Rockingham Sunday began with a worthy showcase for three of the UK’s home grown melodic acts who don’t get enough touring opportunities. Opening proceedings were Bailey, essentially the band that had supported Dave Bickler so well, with eponymous singer Nigel casting aside his bass guitar. He is a confident frontman and his deep, almost Coverdale esque vocals help give their music a bluesy and very British sensibility.
The set balanced songs from their own ‘Long Way Down’ release – of which ‘In The Name Of The King’ was the most impressive- with songs from his other projects. He brought on Blood Red Saints Pete Godfrey to duet and provide the higher notes on the frantic ‘Jezebel’ from the Lifeline project and played a couple of 3 Lions songs (sadly without Vinny Burns who was in the house with Dare) in ‘Holy Water’ and easily the standout cut of the set, the catchy ‘Trouble in a Red Dress’, one of the best songs of recent years in the genre.
Moritz were making a rare live appearance to tie in with latest album ‘About Time Too’ and on opener ‘Fire’ I was struck how Peter Scallan’s vocals had the rough-edge tone of fellow Scots Frankie Miller and Dan McCafferty.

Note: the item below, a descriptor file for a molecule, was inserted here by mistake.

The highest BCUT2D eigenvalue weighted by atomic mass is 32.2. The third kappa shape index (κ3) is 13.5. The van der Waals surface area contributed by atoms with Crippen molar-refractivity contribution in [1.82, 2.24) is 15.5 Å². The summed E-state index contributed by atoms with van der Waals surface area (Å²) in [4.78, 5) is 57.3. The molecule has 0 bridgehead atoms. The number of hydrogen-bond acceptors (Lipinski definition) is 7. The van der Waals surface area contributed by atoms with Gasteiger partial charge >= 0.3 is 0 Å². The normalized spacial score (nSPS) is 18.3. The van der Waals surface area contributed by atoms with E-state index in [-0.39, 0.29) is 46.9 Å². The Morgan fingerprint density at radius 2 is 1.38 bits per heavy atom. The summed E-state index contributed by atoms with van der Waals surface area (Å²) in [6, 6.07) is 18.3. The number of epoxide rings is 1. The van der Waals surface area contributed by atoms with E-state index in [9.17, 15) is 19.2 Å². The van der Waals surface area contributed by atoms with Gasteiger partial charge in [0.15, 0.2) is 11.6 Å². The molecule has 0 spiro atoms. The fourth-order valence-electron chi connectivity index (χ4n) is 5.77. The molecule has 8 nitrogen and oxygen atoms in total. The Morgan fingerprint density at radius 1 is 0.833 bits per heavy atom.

In more AOR mould, though no less enjoyable, were ‘To the Moon and Back’ and the sweet ballad ‘Should Have Been Gone’: however in a short set further curtailed by technical difficulties, what made them a touch different was the pleasing variety of styles on offer from a lengthy bluesy ‘You Don’t Know What Love Is’, to ‘Unwanted Man’ which reminded me of Deep Purple. ‘Same But Different’ was a grower that ended a pleasant surprise of a set.
The current incarnation of Airrace is now down to one original member in guitarist Laurie Mansworth but he has picked well with a new lineup including son Dhani on drums and in particular new singer Adam Payne – who manages to combine both the voice and slight frame of predecessor Keith Murrell.
Songs from their original album ‘Shaft Of Light’ such as opener ‘Caught In The Game’, ‘I Don’t Care’ and ‘First One Over The Line’ were classic British AOR and sent me scurrying to the merch desk afterwards for a CD to replace the cassette I played to death in the eighties.